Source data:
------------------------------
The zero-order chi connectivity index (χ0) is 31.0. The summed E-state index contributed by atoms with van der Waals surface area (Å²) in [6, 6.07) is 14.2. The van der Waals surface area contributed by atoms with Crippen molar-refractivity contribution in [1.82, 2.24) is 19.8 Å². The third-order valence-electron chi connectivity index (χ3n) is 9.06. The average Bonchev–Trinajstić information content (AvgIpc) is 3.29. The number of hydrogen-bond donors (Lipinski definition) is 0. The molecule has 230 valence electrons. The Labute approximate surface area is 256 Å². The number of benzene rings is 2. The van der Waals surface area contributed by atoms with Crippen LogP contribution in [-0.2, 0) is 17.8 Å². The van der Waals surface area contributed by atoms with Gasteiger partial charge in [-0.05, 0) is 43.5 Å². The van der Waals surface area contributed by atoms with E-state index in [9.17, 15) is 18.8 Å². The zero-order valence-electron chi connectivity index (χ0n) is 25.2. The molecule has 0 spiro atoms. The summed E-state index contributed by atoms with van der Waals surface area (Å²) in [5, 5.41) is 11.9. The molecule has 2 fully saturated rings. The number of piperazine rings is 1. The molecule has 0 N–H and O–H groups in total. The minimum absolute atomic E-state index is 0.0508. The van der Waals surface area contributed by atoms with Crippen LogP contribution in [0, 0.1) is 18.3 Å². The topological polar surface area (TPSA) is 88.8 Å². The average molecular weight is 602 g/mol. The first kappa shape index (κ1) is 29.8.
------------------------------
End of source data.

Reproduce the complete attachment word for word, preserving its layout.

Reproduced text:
The zero-order chi connectivity index (χ0) is 31.0. The summed E-state index contributed by atoms with van der Waals surface area (Å²) in [6, 6.07) is 14.2. The van der Waals surface area contributed by atoms with Crippen molar-refractivity contribution in [1.82, 2.24) is 19.8 Å². The third-order valence-electron chi connectivity index (χ3n) is 9.06. The average Bonchev–Trinajstić information content (AvgIpc) is 3.29. The number of hydrogen-bond donors (Lipinski definition) is 0. The molecule has 230 valence electrons. The Labute approximate surface area is 256 Å². The number of benzene rings is 2. The van der Waals surface area contributed by atoms with Crippen LogP contribution in [-0.2, 0) is 17.8 Å². The van der Waals surface area contributed by atoms with Gasteiger partial charge in [-0.05, 0) is 43.5 Å². The van der Waals surface area contributed by atoms with E-state index in [9.17, 15) is 18.8 Å². The zero-order valence-electron chi connectivity index (χ0n) is 25.2. The molecule has 0 spiro atoms. The summed E-state index contributed by atoms with van der Waals surface area (Å²) in [5, 5.41) is 11.9. The molecule has 2 fully saturated rings. The number of piperazine rings is 1. The molecule has 0 N–H and O–H groups in total. The minimum absolute atomic E-state index is 0.0508. The van der Waals surface area contributed by atoms with Crippen LogP contribution in [0, 0.1) is 18.3 Å². The topological polar surface area (TPSA) is 88.8 Å². The average molecular weight is 602 g/mol. The first kappa shape index (κ1) is 29.8.